Monday, June 22, 2015

Mobile-Friendly! Building a Responsive Website

Yep, according to Google not only is my new website mobile-friendly, it’s also Awesome! That’s the message I got when I ran my website through a Google program that rated my website for mobile friendliness. In other words, my website will respond to whatever device the reader is using. I now have what is called a responsive website which in turn means it is phone friendly in landscape or portrait. But it is also desktop friendly and tablet friendly, too.

What does this mean?

If you look at my website using a desktop, you get the full screen version which means the menu is across the top rather than a hidden drop down. The content also stretches across the screen.

If you look at my website on a  tablet, the pages are a little narrower and the menu is still across the top, but in tablet portrait, the menu shifts into a drop down mode.

The phone mode is the most obvious change. Here, the images and content shift into more of a list mode although the text remains the same size and is easy to read. As you probably know, the three white lines in the right hand corner signifies the drop down menu.

I started studying responsive sites over a year ago when I realized how tiny my website looked on a phone. To read even a paragraph, the page had to be sized up and the images were lost. Since I’m a writer, I checked out websites designed by or for my fellow authors to see if they were responsive. And if they were, how did they look on various size screens?

You can do this easily on the full screen of a desktop or laptop. How do you tell a screen is responsive? Well, all you have to do is place the cursor on the right the side of the website screen and push it smaller. If the content on the right side disappears, it’s not responsive. If content rearranges itself to the size of the screen, it’s responsive.

Think Content Containers

The information or content you want to share is inside a container. On the desktop screen, you may have three or four containers of information, but as the screen shrinks, the containers drop down or stack into a vertical line to fit on a phone. Part of learning how to build responsive sites, is learning how the containers will fall so the information or images will stack up the way you want.

As I’ve mentioned ad nauseam, I’m a Mac user. This means I use Mac software to design my websites. I’ve been using RapidWeaver by RealMac for almost 10 years. RapidWeaver is the hub of a huge community of developers who make all kinds of neat add ons for this program. Everyone from the RealMac family to the independent contractors of RapidWeaver apps are super helpful.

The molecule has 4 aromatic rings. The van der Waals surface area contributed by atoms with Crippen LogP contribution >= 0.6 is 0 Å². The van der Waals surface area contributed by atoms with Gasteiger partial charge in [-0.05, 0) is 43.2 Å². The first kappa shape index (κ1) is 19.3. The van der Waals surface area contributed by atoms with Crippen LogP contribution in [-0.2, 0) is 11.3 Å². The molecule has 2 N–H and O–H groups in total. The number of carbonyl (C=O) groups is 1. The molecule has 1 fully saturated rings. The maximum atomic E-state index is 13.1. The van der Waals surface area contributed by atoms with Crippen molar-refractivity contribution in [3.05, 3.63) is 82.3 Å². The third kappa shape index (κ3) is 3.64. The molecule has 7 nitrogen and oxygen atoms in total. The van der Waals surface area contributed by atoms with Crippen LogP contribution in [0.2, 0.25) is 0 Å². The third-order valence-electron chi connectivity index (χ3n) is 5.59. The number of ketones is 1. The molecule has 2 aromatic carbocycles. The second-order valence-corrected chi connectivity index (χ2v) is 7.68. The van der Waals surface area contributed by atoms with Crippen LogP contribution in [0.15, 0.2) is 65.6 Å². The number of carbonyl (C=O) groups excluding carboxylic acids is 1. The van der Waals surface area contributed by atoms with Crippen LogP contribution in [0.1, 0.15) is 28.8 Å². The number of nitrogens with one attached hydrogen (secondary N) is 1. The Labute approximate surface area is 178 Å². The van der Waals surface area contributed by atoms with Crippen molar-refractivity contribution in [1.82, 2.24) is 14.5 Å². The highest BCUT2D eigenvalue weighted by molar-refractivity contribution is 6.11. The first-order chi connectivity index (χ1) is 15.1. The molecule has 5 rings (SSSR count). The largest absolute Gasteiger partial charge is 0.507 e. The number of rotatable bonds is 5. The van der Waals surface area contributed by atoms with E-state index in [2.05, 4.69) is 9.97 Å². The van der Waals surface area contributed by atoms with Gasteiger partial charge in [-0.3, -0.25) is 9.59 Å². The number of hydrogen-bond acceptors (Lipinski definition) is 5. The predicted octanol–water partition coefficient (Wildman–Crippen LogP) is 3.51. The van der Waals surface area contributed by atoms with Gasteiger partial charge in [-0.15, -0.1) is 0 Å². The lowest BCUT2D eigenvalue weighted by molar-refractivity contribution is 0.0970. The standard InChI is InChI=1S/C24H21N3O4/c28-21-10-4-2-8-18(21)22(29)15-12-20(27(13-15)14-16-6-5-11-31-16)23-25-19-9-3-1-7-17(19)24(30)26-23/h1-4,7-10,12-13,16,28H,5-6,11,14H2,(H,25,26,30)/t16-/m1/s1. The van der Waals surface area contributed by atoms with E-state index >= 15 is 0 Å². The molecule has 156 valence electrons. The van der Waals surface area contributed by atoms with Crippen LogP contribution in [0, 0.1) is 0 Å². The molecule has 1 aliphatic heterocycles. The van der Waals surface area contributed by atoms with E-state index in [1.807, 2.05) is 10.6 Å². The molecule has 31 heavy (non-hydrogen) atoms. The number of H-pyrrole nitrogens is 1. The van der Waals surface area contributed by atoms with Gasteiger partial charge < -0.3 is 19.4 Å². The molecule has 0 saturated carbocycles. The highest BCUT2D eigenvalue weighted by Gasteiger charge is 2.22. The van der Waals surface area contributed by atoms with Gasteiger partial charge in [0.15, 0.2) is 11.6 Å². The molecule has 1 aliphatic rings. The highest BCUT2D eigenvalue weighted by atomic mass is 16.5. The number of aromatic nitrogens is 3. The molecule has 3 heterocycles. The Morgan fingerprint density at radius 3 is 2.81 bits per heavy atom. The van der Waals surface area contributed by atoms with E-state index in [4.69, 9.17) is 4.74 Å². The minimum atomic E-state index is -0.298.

Learning how to build this type of website didn’t happen overnight, but I went through a learning curve building my first website, too. Since you’re dealing with the containers I mentioned earlier, you have to throw out preconceived notions of how to arrange your content. This means images, since book covers are an important part of our world, and text.

Once I absorbed the concept of responsive websites, I decided to use my then current
website as the first building block of a responsive website. Basically, I simplified the website to better fit the container concept.

Why Responsive?

Why are responsive websites a big deal? First of all, an increasing number of people use their phones more than a laptop or desktop computer. If you don’t want to lose a large chunk of your reading audience, you need to join the responsive crowd.

Second, Google recently announced it was going to give responsive websites top billing on its search engine. Since Google pretty much owns the search engine world, again you’re setting yourself up to lose readers if your site isn’t responsive.

Every author needs to acquaint him or herself with how responsive websites work because even if you don’t build your own website, you have to provide the content. Many popular authors have responsive sites now. Check them out. See how they arrange their information. Grab any ideas you think might work for your website to share with your web designer or to use yourself if you’re redesigning your website.

After you build it, be sure and run it through the Google Mobile-Friendly test. It's always nice to know when someone thinks you're Awesome!